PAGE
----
Glucose disposal in obese non-diabetic and diabetic Type II patients. A study by indirect calorimetry and euglycemic insulin clamp

A. Golay, Ralph A Defronzo, D. Thorin, E. Jequier, J. P. Felber

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Abstract

Insulin resistance is a characteristic finding in obesity and in non insulin dependent (Type II) diabetes mellitus. However, the interaction between diabetes and obesity has been poorly characterized and the metabolic disturbances contributing to the defect in insulin-mediated glucose uptake have not been defined. To examine these questions euglycemic and hyperinsulinemic clamp studies (40 mU/m2/min) were performed in 10 control non-obese subjects, 10 non diabetic obese subjects, 8 normal weight Type II diabetics, and 12 obese Type II diabetics. During the insulin clamp study total body glucose uptake in the obese non diabetics (157 ± 18 mg/m2·min, p < 0.01), the normal weight diabetics (159 ± 21, p < 0.01) and the obese diabetics (125 ± 11, p < 0.001) was significantly reduced compared to the non-obese non diabetic control group (249 ± 22 mg/m2·min). The impairment in total body glucose uptake was the result mainly of a defect in non-oxidative glucose disposal. Indeed non-oxidative glucose disposal was blunted by 50% in the obese groups (p < 0.01), somewhat less significantly in the non-obese diabetic group (p < 0.05) but more when obesity and diabetes mellitus were combined (p < 0.001). Total glucose oxidation was significantly diminished (p < 0.01) in both diabetic groups but not in the obese non diabetic group when compared to lean control. A significant inverse correlation between the fasting free fatty acids levels and total glucose uptake (r = -0.453, p < 0.001) and total glucose oxidation (r = -0.466, p < 0.001) during the clamp was observed. It is concluded that: 1) Both obesity per se and diabetes mellitus are associated with moderate to severe impairment in insulin-mediated glucose uptake; 2) the combination of obesity and diabetes causes a further, albeit modest reduction in insulin-mediated glucose uptake; 3) both impaired non oxidative glucose disposal and to a lesser extent diminished glucose oxidation contribute to the impairment of glucose disposal and insulin resistance; 4) elevated plasma FFA levels and enhanced lipid oxidation may be important factors contributing to the observed defects in oxidative and non oxidative glucose disposal.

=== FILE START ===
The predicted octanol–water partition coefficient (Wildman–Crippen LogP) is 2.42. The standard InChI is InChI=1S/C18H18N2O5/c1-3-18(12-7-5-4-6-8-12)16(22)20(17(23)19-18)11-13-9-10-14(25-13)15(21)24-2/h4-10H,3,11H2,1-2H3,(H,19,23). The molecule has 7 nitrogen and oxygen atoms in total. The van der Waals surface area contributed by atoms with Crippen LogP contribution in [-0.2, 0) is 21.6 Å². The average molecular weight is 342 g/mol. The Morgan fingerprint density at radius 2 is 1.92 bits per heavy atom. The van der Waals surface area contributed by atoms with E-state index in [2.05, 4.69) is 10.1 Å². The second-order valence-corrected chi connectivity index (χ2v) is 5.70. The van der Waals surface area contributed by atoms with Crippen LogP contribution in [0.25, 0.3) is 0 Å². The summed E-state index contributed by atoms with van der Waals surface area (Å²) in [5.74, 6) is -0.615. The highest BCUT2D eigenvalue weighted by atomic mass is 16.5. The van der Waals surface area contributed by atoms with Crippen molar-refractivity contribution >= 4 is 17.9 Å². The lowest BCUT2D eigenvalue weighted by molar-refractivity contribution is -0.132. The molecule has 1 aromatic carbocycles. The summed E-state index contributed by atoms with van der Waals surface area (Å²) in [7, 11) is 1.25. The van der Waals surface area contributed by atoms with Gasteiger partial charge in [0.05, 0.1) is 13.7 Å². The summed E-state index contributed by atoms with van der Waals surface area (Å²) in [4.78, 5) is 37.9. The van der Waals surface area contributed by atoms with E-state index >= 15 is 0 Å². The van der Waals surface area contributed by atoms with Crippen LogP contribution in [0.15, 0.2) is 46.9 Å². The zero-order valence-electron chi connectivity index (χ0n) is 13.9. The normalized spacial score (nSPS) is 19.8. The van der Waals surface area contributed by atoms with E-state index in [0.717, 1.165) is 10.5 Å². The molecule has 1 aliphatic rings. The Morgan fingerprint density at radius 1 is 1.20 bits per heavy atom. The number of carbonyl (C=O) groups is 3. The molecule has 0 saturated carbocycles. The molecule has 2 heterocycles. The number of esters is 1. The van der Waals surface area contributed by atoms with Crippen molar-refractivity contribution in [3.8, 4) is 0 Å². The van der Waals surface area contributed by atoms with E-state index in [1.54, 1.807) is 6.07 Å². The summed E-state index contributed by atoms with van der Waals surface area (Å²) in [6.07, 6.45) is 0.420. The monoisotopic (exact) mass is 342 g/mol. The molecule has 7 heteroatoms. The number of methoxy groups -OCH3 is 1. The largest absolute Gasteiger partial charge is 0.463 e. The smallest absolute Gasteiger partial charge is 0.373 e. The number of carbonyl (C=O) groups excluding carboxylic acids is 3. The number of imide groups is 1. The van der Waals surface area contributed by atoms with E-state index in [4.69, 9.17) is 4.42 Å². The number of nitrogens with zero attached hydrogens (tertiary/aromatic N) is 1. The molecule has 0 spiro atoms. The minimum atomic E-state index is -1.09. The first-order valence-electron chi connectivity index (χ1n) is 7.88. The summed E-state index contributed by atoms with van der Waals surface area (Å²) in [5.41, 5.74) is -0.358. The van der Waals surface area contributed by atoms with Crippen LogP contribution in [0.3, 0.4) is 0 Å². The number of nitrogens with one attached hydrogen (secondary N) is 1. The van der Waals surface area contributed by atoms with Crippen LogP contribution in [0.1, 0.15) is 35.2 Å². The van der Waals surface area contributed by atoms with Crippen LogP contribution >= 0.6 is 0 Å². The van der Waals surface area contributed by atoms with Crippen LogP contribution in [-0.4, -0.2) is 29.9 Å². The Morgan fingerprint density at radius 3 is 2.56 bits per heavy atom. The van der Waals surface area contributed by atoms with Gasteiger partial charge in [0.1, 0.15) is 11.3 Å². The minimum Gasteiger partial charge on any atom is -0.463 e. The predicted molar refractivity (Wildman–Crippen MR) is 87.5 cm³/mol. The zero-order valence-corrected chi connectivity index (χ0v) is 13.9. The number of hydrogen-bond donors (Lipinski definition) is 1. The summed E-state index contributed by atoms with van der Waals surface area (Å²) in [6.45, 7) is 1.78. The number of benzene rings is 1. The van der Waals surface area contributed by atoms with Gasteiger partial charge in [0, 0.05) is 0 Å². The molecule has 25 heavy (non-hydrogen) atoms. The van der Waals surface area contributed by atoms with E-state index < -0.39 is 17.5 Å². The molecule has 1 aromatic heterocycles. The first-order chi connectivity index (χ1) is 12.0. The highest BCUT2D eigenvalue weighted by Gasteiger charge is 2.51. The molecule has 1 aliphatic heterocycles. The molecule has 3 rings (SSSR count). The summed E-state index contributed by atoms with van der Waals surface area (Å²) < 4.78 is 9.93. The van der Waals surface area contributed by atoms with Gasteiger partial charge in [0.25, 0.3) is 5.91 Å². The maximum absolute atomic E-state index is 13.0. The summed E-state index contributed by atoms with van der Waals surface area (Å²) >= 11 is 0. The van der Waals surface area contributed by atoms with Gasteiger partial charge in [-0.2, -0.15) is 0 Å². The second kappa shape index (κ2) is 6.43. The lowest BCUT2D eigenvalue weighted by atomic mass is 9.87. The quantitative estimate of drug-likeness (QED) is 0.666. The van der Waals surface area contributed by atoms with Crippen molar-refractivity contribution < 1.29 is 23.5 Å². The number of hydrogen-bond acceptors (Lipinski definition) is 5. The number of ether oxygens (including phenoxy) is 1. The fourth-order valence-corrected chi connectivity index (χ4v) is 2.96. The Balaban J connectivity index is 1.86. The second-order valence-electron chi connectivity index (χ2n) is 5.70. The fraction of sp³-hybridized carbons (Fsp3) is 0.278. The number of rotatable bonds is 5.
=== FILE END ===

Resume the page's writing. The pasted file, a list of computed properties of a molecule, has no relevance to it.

Original languageEnglish (US)
Pages (from-to)443-451
Number of pages9
JournalDiabete et Metabolisme
Volume14
Issue number4
StatePublished - 1988
Externally publishedYes

Fingerprint

Indirect Calorimetry
Glucose Clamp Technique
Insulin
Glucose
Obesity
Insulin Resistance
Diabetes Mellitus
Weights and Measures
Nonesterified Fatty Acids
Type 2 Diabetes Mellitus

ASJC Scopus subject areas

  • Endocrinology
  • Endocrinology, Diabetes and Metabolism
  • Internal Medicine

Cite this

Glucose disposal in obese non-diabetic and diabetic Type II patients. A study by indirect calorimetry and euglycemic insulin clamp. / Golay, A.; Defronzo, Ralph A; Thorin, D.; Jequier, E.; Felber, J. P.

In: Diabete et Metabolisme, Vol. 14, No. 4, 1988, p. 443-451.

Research output: Contribution to journalArticle

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N2 - Insulin resistance is a characteristic finding in obesity and in non insulin dependent (Type II) diabetes mellitus. However, the interaction between diabetes and obesity has been poorly characterized and the metabolic disturbances contributing to the defect in insulin-mediated glucose uptake have not been defined. To examine these questions euglycemic and hyperinsulinemic clamp studies (40 mU/m2/min) were performed in 10 control non-obese subjects, 10 non diabetic obese subjects, 8 normal weight Type II diabetics, and 12 obese Type II diabetics. During the insulin clamp study total body glucose uptake in the obese non diabetics (157 ± 18 mg/m2·min, p < 0.01), the normal weight diabetics (159 ± 21, p < 0.01) and the obese diabetics (125 ± 11, p < 0.001) was significantly reduced compared to the non-obese non diabetic control group (249 ± 22 mg/m2·min). The impairment in total body glucose uptake was the result mainly of a defect in non-oxidative glucose disposal. Indeed non-oxidative glucose disposal was blunted by 50% in the obese groups (p < 0.01), somewhat less significantly in the non-obese diabetic group (p < 0.05) but more when obesity and diabetes mellitus were combined (p < 0.001). Total glucose oxidation was significantly diminished (p < 0.01) in both diabetic groups but not in the obese non diabetic group when compared to lean control. A significant inverse correlation between the fasting free fatty acids levels and total glucose uptake (r = -0.453, p < 0.001) and total glucose oxidation (r = -0.466, p < 0.001) during the clamp was observed. It is concluded that: 1) Both obesity per se and diabetes mellitus are associated with moderate to severe impairment in insulin-mediated glucose uptake; 2) the combination of obesity and diabetes causes a further, albeit modest reduction in insulin-mediated glucose uptake; 3) both impaired non oxidative glucose disposal and to a lesser extent diminished glucose oxidation contribute to the impairment of glucose disposal and insulin resistance; 4) elevated plasma FFA levels and enhanced lipid oxidation may be important factors contributing to the observed defects in oxidative and non oxidative glucose disposal.

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